Kushti is located at the intersection of sports, politics and culture and is deeply embedded in the agrarian economy. If farming tanks, so does Maharashtra’s greatest spectator sport. We are raising funds to build an area and a basic training facility for our community.
The flamboyant game of Indian wrestling has been a neglected has been a feature of Indian village life for a long period of time. Wrestling was mentioned in the great epics like Ramayana, Mahabharata and many more; it is followed by the majority of people in rural areas in India.
Rural people organise more than three hundred mega wrestling events ever year, particularly in the form of traditional Dangles which have a cultural and religious ethos of wellness and prosperity across the society.
The training and preparation for such events give the village a group focus and a local champion builds a sense of pride within the community.
Kushti is located at the intersection of sports, politics, culture and economy in the rural regions of Maharashtra. Wrestling exists in urban areas, but the wrestlers are from the villages, mostly from poor farming families.
Kushti is a route out of poverty, a striving for status, for the rural poor. Nearly 90 per cent of them are from poor farming families, the rest are the children of landless labourers, carpenters, and so on. None are from the educated classes. Wrestling is also a passion. Barely five per cent of pehelwans make it to higher levels.
Scant government support
Despite the many champions they’ve produced — and despite top political leaders heading their federations — the gurus of kushti have received little support from government. It’s a complaint across western Maharashtra that Punjab and Haryana treat their wrestlers a lot better.
Obviously there are health benefits. Vyayam or physical training is meant tobuild strength and develop muscle bulk and flexibility. Exercises that employ the wrestler’s own body-weight include the SuryaNamaskara, shirshasana, and the danda, which are also found in hathayoga, as well as the bethak. Sawari (from Persian savâri, meaning “the passenger”) is the practice of using another person’s body-weight to add resistance to such exercises.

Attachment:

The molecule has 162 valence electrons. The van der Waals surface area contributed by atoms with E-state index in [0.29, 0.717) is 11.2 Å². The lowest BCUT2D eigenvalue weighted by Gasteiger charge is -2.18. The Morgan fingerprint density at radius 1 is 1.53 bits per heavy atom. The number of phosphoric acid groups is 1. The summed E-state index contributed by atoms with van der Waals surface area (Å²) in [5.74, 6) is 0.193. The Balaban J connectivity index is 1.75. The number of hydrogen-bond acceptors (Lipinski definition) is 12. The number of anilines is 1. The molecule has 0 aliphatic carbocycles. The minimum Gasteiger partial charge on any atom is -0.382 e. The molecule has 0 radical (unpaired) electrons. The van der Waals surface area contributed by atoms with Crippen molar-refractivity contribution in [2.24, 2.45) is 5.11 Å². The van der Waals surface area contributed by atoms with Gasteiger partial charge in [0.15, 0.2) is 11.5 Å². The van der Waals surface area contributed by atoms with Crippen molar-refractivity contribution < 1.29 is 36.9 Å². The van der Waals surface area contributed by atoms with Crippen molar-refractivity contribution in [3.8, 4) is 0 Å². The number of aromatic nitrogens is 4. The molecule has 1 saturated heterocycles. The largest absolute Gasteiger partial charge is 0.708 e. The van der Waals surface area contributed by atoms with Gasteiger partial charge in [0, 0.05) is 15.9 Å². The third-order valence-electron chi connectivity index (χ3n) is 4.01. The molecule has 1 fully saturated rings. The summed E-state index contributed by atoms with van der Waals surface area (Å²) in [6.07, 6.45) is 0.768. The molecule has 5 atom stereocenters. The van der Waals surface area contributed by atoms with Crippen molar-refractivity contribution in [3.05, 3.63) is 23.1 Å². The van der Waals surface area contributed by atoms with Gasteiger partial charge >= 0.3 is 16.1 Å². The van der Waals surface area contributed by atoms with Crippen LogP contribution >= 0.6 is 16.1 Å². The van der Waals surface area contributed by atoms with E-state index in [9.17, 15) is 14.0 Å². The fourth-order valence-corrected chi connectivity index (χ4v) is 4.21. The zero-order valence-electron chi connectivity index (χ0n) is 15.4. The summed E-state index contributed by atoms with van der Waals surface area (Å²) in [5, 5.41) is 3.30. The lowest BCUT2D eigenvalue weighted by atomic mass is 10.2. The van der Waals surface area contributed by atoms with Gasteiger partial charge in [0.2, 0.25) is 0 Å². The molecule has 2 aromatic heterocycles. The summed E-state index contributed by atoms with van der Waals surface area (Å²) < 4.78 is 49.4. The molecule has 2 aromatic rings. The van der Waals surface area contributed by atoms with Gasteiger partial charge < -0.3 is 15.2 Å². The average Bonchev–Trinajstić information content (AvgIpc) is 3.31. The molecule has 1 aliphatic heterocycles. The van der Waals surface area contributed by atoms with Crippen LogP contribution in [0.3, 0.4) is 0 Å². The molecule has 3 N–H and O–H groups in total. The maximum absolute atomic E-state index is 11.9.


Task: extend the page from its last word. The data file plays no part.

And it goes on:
Traditional wrestling arenas are made from mitti (mud-clay). Preparing the mitti for wrestling, in hundreds of villages, is a complex job involving lots of labour. Mixed into it are amounts of curd, limewater, ghee and haldi. The last for curative purposes as wrestlers often suffer injuries. (In a few cases, small amounts of minced meat go into the mitti mix.)
The standard-size mat measuring 40 feet by 40 feet costs around Rs.7 lakh ($9000 US). This is far beyond the reach of tiny village taleems that cannot afford even smaller sizes. If everyone switched to mats, most local tournaments might fold, argue traditionalists. Some predict it would “do to Indian wrestling what astro-turf has done to Indian hockey. Local communities could not afford it and India and Pakistan lost their dominance over that sport.
Mat wrestling makes for speed and bouts are over in a couple of minutes. A wresting bout on mitti can go on for 25 minutes. If the players from our area do not have the opportunity and facilities to practice on the modern mat surface they opportunity for progressing towards a professional career is greatly reduced.
To protect the surface of the mat from the sun and the monsoon, this area will need to be covered. As wee as sourcing recycled materials and donations from local construction builds we will need to pay for the materials we are not gifted.
“Our plan is to construct two arenas, one using the traditional rural method based on mitti and the other on matting which will allow our players a better chance in the competitive game.”Amol Shide, Project Manager – Pandavgad Rural Action Group
As well as the two arenas we are creating an outdoor exercise area. This will be sand covered space with fencing around (to keep animals out) which will contain climbing apparatus, parallel bars, and other items of training equipment.
These images show some of our young guys competing in a Dangal
What we need.
Here is a breakdown of our costings for this project. We are seeking sponsorship, donations of materials, volunteers and financial contributions to help up achieve our aim.
- Perimeter Fencing – Rs. 2 lakh – approx $2,800 US
- Mitti Arena – Rs. 2 lakh – approx $2,800 US
- Matting Arena with covering roof – Rs 5 lakh – approx – $7,000 US
- Practice Area – Rs. 3 lakh – approx – $4,200 US
This makes our goal for this project Rs. 10 lakh or around $17,000 US dollars. An amount nearly impossible to acheive in India for a scheme like this.
Donate now – even if it is just small change – any amount helps.
Donate to our wresting project fund.
Help us build a future. You can be part of the difference. This traditional sport is a social backbone in many rural communities in India. Help keep it that way. You will be taken to the milaap.org crowdfunding website to make your donation – this will open in a new window.
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